FASD Simulation Test Analysis
If you passed this test on your first try, you are blessed with some incredibly good test-taking genes. More than likely you had to try a few times to figure it out. If you did not figure it out yet, go back and try again now. Not just to humor me, but to experience first the frustration of failure and then the joy of success. This is important to have this experience embedded in your recent memory to appreciate the insights to be gained by this exercise.
Individuals with Fetal Alcohol Spectrum Disorders (FASD) who take this or other tests might experience low self-esteem, think they are stupid, tell themselves "I can't do it," experience frustration, anger, and discouragement. Perhaps you experienced some of these feelings too.
The person with an FASD might have difficulty taking tests or following instructions for various reasons:
- They are easily distracted by external stimuli.
- What seems simple to us might be complicated for them.
- It might take longer for them to process information.
- Skill deficits in one area may mask abilities in another area.
- If the instructions were given orally, it could be even more difficult
- Repeated failure could lead to discouragement, depression and "shut-down."
- Feelings of anger and frustration could lead to aggression and "acting out."
We can help individuals with FASD to succeed at school or on the job by helping those who interact with them to understand the neurological nature of FASD. Here are some specific things we can do:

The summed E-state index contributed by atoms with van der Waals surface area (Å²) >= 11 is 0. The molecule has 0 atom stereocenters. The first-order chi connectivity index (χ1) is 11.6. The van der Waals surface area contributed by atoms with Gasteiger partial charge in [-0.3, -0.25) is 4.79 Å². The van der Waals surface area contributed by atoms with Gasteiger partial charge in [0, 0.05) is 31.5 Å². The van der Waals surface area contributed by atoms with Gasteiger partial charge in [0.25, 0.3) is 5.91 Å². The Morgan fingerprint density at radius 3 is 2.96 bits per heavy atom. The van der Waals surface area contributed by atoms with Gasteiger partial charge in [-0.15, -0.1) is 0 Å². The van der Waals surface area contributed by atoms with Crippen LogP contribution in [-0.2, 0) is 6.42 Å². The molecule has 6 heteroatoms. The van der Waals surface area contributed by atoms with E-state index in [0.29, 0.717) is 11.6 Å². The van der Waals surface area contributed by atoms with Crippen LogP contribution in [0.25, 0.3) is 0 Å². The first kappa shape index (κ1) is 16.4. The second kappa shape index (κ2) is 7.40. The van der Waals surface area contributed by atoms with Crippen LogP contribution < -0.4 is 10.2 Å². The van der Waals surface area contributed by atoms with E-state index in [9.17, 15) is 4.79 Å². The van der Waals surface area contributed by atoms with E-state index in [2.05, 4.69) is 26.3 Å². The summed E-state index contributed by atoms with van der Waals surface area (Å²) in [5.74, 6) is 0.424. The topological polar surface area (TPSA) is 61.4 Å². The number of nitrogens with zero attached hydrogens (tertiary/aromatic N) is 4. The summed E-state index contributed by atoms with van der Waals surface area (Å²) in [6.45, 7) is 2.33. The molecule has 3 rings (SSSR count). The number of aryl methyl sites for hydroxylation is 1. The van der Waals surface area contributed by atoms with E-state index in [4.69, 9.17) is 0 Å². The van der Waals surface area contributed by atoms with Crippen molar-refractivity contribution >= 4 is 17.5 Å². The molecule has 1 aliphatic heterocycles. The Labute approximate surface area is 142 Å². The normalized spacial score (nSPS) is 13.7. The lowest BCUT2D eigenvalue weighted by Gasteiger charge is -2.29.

Note that all these suggestions involve changing ourselves or the environment. Perhaps you can think of more suggestions. There is not one set of solutions that will work for all. The key to helping the person succeed is to be open to new methods of intervention, to have good creative problem-solving skills, and to have an adequate understanding of the neurological mechanations of FAS disorders.
- We can reword instructions
- We can provide a quiet environment
- We can give second chances
- We can give them more time to respond
- We can encourage them
- We can show them how
- We can give them cues if they forget
- We can be consistent, even when they cannot be
- We can ask if they need help
- We can repeat the instructions
- We can be available to help them if they get stuck
- We can look for signs of stress and give them time to regroup
- We can let them take the test another day
- We can check our expectations
- We can focus on their talents and abilities
- We can provide more opportunities for them to succeed
- We can educate ourselves about FASD and the Brain
Take the FASD Simulation Test again
How John did with this test
See if you can pass the "PASS" test
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